What does it take to create a neighborhood gathering place that’s beautifully designed and reflects a community's history and aspirations? In Providence, RI, it took months of give and take among community members, architecture students at the Rhode Island School of Design, the city and LISC. The result is an urban lawn and a translucent pavilion that lights up like a beacon at night, piquing curiosity and signaling possibilities.
A new report from LISC’s Creative Placemaking team looks at how our investments in artists, art-related businesses and cultural organizations have fueled economic development in surrounding communities. An investigation into six programs, in places ranging from rural Louisiana to New Haven, Connecticut, reveal that arts and culture can form a critical strand in a comprehensive economic strategy and strengthen the social fabric and dynamism of a community at the same time.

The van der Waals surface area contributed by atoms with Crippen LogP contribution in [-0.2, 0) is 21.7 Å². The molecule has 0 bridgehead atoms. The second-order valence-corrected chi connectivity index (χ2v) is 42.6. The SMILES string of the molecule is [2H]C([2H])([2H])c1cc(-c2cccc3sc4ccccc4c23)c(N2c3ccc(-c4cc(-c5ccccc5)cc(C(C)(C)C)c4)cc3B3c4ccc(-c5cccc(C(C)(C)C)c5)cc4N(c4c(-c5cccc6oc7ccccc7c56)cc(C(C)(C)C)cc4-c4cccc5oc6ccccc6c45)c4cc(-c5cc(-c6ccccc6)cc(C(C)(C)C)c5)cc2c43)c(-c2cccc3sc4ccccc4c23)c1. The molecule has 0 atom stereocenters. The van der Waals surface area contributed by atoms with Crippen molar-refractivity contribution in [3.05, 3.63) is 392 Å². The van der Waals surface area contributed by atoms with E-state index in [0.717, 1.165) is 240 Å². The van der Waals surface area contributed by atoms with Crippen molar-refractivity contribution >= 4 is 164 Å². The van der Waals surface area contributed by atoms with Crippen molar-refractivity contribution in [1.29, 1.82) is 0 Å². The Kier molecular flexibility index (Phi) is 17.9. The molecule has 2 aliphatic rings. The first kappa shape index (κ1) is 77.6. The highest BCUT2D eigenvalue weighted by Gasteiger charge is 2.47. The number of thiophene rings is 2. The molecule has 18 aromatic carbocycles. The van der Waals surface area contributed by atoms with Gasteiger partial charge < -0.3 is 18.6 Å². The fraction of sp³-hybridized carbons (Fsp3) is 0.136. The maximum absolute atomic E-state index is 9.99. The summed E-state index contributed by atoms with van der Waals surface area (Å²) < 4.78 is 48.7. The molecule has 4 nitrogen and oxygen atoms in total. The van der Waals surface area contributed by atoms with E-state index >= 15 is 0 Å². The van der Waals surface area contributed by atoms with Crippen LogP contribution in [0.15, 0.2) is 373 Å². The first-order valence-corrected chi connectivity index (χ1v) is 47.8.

When their former home in Downtown Brooklyn was approved for demolition in order to make room for a new residential sky-rise in 2014, the Cumbe Center for African and Diaspora Dance faced an uncertain future. Fortunately, that period of uncertainty is coming to an end with the renovation of a new space at RestorationART, the cultural centerpiece of the first community development corporation in the nation, Bedford Stuyvesant Restoration Corporation.
In an interview for Rural Voices, a publication of the Housing Assistance Council, Bob Reeder, Rural LISC's director for national programs, discusses the importance of inclusion, diversity and economic equity when bringing arts and culture into community development efforts. With those key ingredients, creative placemaking can be a winning proposition for rural revitalization.
Artistic and cultural activities strengthen a community, particularly when they reveal and celebrate its character and identity. At LISC, we support residents coming together to make social, physical and economic changes in their neighborhoods through the arts and culture.